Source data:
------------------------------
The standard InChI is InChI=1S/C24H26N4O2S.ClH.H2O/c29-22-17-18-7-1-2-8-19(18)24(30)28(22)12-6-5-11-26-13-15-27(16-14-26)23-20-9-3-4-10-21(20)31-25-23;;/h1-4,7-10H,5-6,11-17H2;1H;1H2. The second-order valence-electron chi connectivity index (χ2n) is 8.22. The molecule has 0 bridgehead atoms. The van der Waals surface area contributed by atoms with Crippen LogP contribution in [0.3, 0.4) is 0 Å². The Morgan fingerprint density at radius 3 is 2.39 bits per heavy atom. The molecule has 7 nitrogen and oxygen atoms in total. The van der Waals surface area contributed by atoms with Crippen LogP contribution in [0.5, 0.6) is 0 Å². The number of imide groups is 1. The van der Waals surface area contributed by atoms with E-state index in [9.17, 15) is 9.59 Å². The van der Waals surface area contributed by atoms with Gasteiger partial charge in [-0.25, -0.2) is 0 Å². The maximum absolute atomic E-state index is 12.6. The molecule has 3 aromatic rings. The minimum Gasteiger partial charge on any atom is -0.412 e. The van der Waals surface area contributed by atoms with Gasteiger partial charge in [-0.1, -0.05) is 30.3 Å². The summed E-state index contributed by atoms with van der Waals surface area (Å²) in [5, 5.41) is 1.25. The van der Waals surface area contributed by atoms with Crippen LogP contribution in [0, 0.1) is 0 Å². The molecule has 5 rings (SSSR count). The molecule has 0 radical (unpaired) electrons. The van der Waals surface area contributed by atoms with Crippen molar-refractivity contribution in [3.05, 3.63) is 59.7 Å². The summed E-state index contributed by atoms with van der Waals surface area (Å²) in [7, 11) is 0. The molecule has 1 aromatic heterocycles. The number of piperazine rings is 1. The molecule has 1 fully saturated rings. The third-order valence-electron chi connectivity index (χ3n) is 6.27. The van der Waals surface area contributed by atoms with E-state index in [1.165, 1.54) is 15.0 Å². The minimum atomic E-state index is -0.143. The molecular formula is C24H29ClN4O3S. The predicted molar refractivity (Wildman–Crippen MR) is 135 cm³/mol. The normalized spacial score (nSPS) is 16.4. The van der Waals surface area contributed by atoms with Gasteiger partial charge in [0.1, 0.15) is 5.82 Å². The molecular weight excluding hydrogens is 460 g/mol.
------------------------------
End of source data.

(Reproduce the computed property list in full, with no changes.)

The standard InChI is InChI=1S/C24H26N4O2S.ClH.H2O/c29-22-17-18-7-1-2-8-19(18)24(30)28(22)12-6-5-11-26-13-15-27(16-14-26)23-20-9-3-4-10-21(20)31-25-23;;/h1-4,7-10H,5-6,11-17H2;1H;1H2. The second-order valence-electron chi connectivity index (χ2n) is 8.22. The molecule has 0 bridgehead atoms. The van der Waals surface area contributed by atoms with Crippen LogP contribution in [0.3, 0.4) is 0 Å². The Morgan fingerprint density at radius 3 is 2.39 bits per heavy atom. The molecule has 7 nitrogen and oxygen atoms in total. The van der Waals surface area contributed by atoms with Crippen LogP contribution in [0.5, 0.6) is 0 Å². The number of imide groups is 1. The van der Waals surface area contributed by atoms with E-state index in [9.17, 15) is 9.59 Å². The van der Waals surface area contributed by atoms with Gasteiger partial charge in [-0.25, -0.2) is 0 Å². The maximum absolute atomic E-state index is 12.6. The molecule has 3 aromatic rings. The minimum Gasteiger partial charge on any atom is -0.412 e. The van der Waals surface area contributed by atoms with Gasteiger partial charge in [-0.1, -0.05) is 30.3 Å². The summed E-state index contributed by atoms with van der Waals surface area (Å²) in [5, 5.41) is 1.25. The van der Waals surface area contributed by atoms with Crippen LogP contribution in [0, 0.1) is 0 Å². The molecule has 5 rings (SSSR count). The molecule has 0 radical (unpaired) electrons. The van der Waals surface area contributed by atoms with Crippen molar-refractivity contribution in [3.05, 3.63) is 59.7 Å². The summed E-state index contributed by atoms with van der Waals surface area (Å²) in [7, 11) is 0. The molecule has 1 aromatic heterocycles. The number of piperazine rings is 1. The molecule has 1 fully saturated rings. The third-order valence-electron chi connectivity index (χ3n) is 6.27. The van der Waals surface area contributed by atoms with E-state index in [1.165, 1.54) is 15.0 Å². The minimum atomic E-state index is -0.143. The molecular formula is C24H29ClN4O3S. The predicted molar refractivity (Wildman–Crippen MR) is 135 cm³/mol. The normalized spacial score (nSPS) is 16.4. The van der Waals surface area contributed by atoms with Gasteiger partial charge in [0.1, 0.15) is 5.82 Å². The molecular weight excluding hydrogens is 460 g/mol.